While the Trump administration’s announcement Tuesday of a broad moratorium on evictions for nonpayment of rent through the end of 2020 was praised by some as a positive step, critics warned that the new policy—which lacks the emergency rental forgiveness or assistance called for by progressives—only postpones a wave of displacement and urged lawmakers to pursue a coronavirus relief package that includes robust assistance for housing.
“You can’t just provide more time to cover months of missed rent when there’s been no economic aid. It only delays crisis.”
—Cori Bush, Democratic nominee for Missouri’s 1st congressional district
The Center for Disease Control and Prevention’s moratorium, effective upon publication on Friday, Sept. 4 through Dec. 31, is intended to “prevent the further spread of Covid-19.” Tenants must apply for protection, demonstrating loss of income, attempts to pay partial rent, and proof that eviction would likely render them homeless or doubled-up.
Crucially, the measure does not relieve renters of their obligation to pay rent, meaning that millions of households will continue to accrue a debt that they will be expected to pay back on Jan. 1, 2021.
While the CDC’s actions have been welcomed as a positive short-term intervention in terms of public health, several housing and health justice advocates and policy experts have pointed out that “this is a band-aid, not a solution,” as the Center on Budget and Policy Priorities’ Peggy Bailey put it.
Diane Yentel, president and CEO of the National Low Income Housing Coalition, called the national moratorium on evictions “long overdue and badly needed. As we’ve said for five months, the very least the federal government ought to do is assure each of us that we won’t lose our homes in the middle of a global pandemic.”
Nevertheless, Yentel noted, the CDC policy provides only temporary relief.
“While an eviction moratorium is essential,” said Yentel, “it is a half-measure that extends a financial cliff for renters to fall off when the moratorium expires and back rent is owed.”
Bailey added that the moratorium “does little to adequately meet the needs of millions of families who are behind on their rent… it is unrealistic to think that low-income households will be able to pay the back rent, putting them at risk of eviction in December.”
Because “this action delays but does not prevent evictions,” as Yentel put it, researchers and activists are pushing for Congress and the White House to “get back to work” on a Covid-19 bill that includes unemployment insurance and rent relief.
For the Democratic Socialists of America’s Housing Justice Commission, “canceling rent is the only just solution to the Covid housing crisis.”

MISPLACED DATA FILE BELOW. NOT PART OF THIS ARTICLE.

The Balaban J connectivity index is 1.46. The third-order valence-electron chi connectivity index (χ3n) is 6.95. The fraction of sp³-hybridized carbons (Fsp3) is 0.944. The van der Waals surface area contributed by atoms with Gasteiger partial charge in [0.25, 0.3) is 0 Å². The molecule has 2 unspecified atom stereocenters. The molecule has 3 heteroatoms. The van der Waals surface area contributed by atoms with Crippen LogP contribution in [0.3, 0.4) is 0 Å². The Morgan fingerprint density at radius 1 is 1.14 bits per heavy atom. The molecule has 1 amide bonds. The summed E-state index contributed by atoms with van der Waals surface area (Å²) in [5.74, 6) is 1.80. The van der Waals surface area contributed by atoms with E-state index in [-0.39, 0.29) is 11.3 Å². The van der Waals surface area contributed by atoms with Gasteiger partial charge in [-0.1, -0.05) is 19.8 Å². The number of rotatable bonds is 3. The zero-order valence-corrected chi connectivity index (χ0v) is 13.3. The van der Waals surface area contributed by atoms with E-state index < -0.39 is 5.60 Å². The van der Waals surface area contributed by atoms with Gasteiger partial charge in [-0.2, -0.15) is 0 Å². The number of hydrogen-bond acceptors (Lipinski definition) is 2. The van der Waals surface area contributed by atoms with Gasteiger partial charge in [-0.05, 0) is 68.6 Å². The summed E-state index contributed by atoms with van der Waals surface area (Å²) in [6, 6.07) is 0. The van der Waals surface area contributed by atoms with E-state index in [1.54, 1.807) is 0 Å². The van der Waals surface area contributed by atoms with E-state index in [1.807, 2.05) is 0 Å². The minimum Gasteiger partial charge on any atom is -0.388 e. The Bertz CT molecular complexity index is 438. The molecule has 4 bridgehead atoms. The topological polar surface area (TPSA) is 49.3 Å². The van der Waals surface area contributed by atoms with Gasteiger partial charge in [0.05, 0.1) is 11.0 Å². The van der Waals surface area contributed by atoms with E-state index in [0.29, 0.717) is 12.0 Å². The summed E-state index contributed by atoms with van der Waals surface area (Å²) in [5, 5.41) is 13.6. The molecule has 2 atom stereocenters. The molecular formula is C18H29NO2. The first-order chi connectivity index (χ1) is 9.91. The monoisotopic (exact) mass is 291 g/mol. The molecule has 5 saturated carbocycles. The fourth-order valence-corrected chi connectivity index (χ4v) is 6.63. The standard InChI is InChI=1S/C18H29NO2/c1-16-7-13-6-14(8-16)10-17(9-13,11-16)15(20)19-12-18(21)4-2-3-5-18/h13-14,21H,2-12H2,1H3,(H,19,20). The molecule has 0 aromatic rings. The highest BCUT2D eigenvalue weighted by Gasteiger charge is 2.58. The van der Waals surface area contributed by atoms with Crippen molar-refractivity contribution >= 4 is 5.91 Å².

Cori Bush, the Democratic nominee for Missouri’s 1st congressional district, called for comprehensive rent forgiveness, arguing that “you can’t just provide more time to cover months of missed rent when there’s been no economic aid.”
The national moratorium on evictions until Dec. is a half solution. 51 million people are unemployed & there's been no second relief bill. You can't just provide more time to cover months of missed rent when there's been no economic aid. It only delays crisis.— Cori Bush (@CoriBush) September 2, 2020
Cancel. Rent. Now.
Struggling tenants are not the only ones clamoring for support. Landlords, who Bailey said could be left “in the lurch” due to the absence of aid, are also pushing for the federal government to provide rental assistance that can help them meet their financial obligations to creditors.
While White House officials have justified the move to temporarily halt evictions, which Bloomberg called an “unprecedented use of executive authority,” by arguing that “the CDC Director has authority to take measures he deems reasonably necessary to prevent the spread of communicable diseases,” experts still expect legal challenges from property holders who are upset about lost income.
Emily Benfer, a lawyer specializing in health and housing justice, argued that the CDC’s measure must be paired with funding to “protect renters, landlords, and communities from harm.”
Like Bailey and Benfer, Yentel argued that only an eviction ban combined with substantial rent relief “would keep renters stably housed during and after the pandemic.” Yentel believes that a new bill must include “at least $100 billion in emergency rental assistance.”
In addition to pointing out the limits of an eviction moratorium that is not coupled with rent relief, other commentators have questioned President Donald Trump’s motives and timing, suggesting that his administration may be acting cynically and opportunistically in the lead-up to November’s election.
Rob Gatter, a professor of health law at Saint Louis University School of Law, wrote that the “CDC’s statutory authority to regulate/order has existed this entire pandemic.”
“So why exercise it now and not sooner; why this order and not another?” Gatter asked. “The answer is in the nation’s dangerous partisan politics.”
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